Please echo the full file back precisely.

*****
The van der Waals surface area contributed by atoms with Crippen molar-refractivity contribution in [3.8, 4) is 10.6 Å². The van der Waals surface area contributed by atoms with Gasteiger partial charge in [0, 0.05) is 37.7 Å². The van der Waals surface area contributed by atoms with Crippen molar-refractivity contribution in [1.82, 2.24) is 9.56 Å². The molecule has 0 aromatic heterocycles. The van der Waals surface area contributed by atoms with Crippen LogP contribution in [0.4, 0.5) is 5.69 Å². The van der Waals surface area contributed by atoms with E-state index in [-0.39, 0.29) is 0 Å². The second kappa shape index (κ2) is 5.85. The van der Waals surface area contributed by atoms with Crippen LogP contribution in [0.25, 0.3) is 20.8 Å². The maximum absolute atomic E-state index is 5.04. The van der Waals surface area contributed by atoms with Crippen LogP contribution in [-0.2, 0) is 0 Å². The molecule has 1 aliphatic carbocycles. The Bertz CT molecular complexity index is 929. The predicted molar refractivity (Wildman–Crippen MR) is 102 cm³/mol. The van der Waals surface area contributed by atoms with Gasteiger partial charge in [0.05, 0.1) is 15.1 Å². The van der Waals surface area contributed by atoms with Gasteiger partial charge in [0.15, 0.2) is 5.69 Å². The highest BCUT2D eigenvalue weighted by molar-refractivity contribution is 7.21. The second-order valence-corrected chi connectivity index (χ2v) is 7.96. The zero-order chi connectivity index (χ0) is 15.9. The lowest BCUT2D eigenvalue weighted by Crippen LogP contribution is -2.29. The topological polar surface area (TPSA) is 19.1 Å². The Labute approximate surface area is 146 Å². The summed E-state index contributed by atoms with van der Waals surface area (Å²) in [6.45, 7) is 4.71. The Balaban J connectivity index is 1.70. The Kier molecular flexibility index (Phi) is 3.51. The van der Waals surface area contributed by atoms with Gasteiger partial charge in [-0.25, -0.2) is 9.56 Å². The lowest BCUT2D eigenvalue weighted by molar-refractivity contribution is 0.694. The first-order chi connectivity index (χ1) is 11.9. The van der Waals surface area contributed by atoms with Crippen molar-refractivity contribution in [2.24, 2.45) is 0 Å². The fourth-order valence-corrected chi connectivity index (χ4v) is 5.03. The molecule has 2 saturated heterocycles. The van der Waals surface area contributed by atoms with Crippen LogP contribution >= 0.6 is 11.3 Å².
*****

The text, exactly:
The van der Waals surface area contributed by atoms with Crippen molar-refractivity contribution in [3.8, 4) is 10.6 Å². The van der Waals surface area contributed by atoms with Gasteiger partial charge in [0, 0.05) is 37.7 Å². The van der Waals surface area contributed by atoms with Crippen molar-refractivity contribution in [1.82, 2.24) is 9.56 Å². The molecule has 0 aromatic heterocycles. The van der Waals surface area contributed by atoms with Crippen LogP contribution in [0.4, 0.5) is 5.69 Å². The van der Waals surface area contributed by atoms with E-state index in [-0.39, 0.29) is 0 Å². The second kappa shape index (κ2) is 5.85. The van der Waals surface area contributed by atoms with Crippen LogP contribution in [0.25, 0.3) is 20.8 Å². The maximum absolute atomic E-state index is 5.04. The van der Waals surface area contributed by atoms with Crippen LogP contribution in [-0.2, 0) is 0 Å². The molecule has 1 aliphatic carbocycles. The Bertz CT molecular complexity index is 929. The predicted molar refractivity (Wildman–Crippen MR) is 102 cm³/mol. The van der Waals surface area contributed by atoms with Gasteiger partial charge in [0.05, 0.1) is 15.1 Å². The van der Waals surface area contributed by atoms with Gasteiger partial charge in [0.15, 0.2) is 5.69 Å². The highest BCUT2D eigenvalue weighted by molar-refractivity contribution is 7.21. The second-order valence-corrected chi connectivity index (χ2v) is 7.96. The zero-order chi connectivity index (χ0) is 15.9. The lowest BCUT2D eigenvalue weighted by Crippen LogP contribution is -2.29. The topological polar surface area (TPSA) is 19.1 Å². The Labute approximate surface area is 146 Å². The summed E-state index contributed by atoms with van der Waals surface area (Å²) in [6.45, 7) is 4.71. The Balaban J connectivity index is 1.70. The Kier molecular flexibility index (Phi) is 3.51. The van der Waals surface area contributed by atoms with Gasteiger partial charge in [-0.25, -0.2) is 9.56 Å². The lowest BCUT2D eigenvalue weighted by molar-refractivity contribution is 0.694. The first-order chi connectivity index (χ1) is 11.9. The van der Waals surface area contributed by atoms with Crippen molar-refractivity contribution in [2.24, 2.45) is 0 Å². The fourth-order valence-corrected chi connectivity index (χ4v) is 5.03. The molecule has 2 saturated heterocycles. The van der Waals surface area contributed by atoms with Crippen LogP contribution >= 0.6 is 11.3 Å².